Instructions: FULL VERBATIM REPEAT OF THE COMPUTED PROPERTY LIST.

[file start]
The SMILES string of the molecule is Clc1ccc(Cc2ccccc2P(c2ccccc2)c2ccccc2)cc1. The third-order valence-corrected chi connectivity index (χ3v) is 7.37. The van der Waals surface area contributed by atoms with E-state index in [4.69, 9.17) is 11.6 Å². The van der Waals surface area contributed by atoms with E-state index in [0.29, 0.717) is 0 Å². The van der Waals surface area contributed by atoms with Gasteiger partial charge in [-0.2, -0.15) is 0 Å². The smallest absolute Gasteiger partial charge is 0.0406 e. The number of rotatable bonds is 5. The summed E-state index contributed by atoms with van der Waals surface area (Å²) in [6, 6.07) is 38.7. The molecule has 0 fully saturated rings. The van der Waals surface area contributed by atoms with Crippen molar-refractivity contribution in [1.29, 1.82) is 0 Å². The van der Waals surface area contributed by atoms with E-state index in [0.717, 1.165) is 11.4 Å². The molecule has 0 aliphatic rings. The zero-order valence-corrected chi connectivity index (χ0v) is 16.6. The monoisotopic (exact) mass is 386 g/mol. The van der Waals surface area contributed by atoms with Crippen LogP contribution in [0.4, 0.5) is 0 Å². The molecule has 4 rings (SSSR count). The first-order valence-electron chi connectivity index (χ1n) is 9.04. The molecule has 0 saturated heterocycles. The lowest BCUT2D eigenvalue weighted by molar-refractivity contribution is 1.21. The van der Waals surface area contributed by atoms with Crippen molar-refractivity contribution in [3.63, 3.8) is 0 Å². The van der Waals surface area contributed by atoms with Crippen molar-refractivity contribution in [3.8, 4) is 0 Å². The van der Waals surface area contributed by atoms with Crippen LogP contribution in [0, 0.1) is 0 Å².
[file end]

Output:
The SMILES string of the molecule is Clc1ccc(Cc2ccccc2P(c2ccccc2)c2ccccc2)cc1. The third-order valence-corrected chi connectivity index (χ3v) is 7.37. The van der Waals surface area contributed by atoms with E-state index in [4.69, 9.17) is 11.6 Å². The van der Waals surface area contributed by atoms with E-state index in [0.29, 0.717) is 0 Å². The van der Waals surface area contributed by atoms with Gasteiger partial charge in [-0.2, -0.15) is 0 Å². The smallest absolute Gasteiger partial charge is 0.0406 e. The number of rotatable bonds is 5. The summed E-state index contributed by atoms with van der Waals surface area (Å²) in [6, 6.07) is 38.7. The molecule has 0 fully saturated rings. The van der Waals surface area contributed by atoms with Crippen molar-refractivity contribution in [1.29, 1.82) is 0 Å². The van der Waals surface area contributed by atoms with E-state index in [0.717, 1.165) is 11.4 Å². The molecule has 0 aliphatic rings. The zero-order valence-corrected chi connectivity index (χ0v) is 16.6. The monoisotopic (exact) mass is 386 g/mol. The van der Waals surface area contributed by atoms with Crippen LogP contribution in [0.4, 0.5) is 0 Å². The molecule has 4 rings (SSSR count). The first-order valence-electron chi connectivity index (χ1n) is 9.04. The molecule has 0 saturated heterocycles. The lowest BCUT2D eigenvalue weighted by molar-refractivity contribution is 1.21. The van der Waals surface area contributed by atoms with Crippen molar-refractivity contribution in [3.63, 3.8) is 0 Å². The van der Waals surface area contributed by atoms with Crippen molar-refractivity contribution in [3.8, 4) is 0 Å². The van der Waals surface area contributed by atoms with Crippen LogP contribution in [0, 0.1) is 0 Å².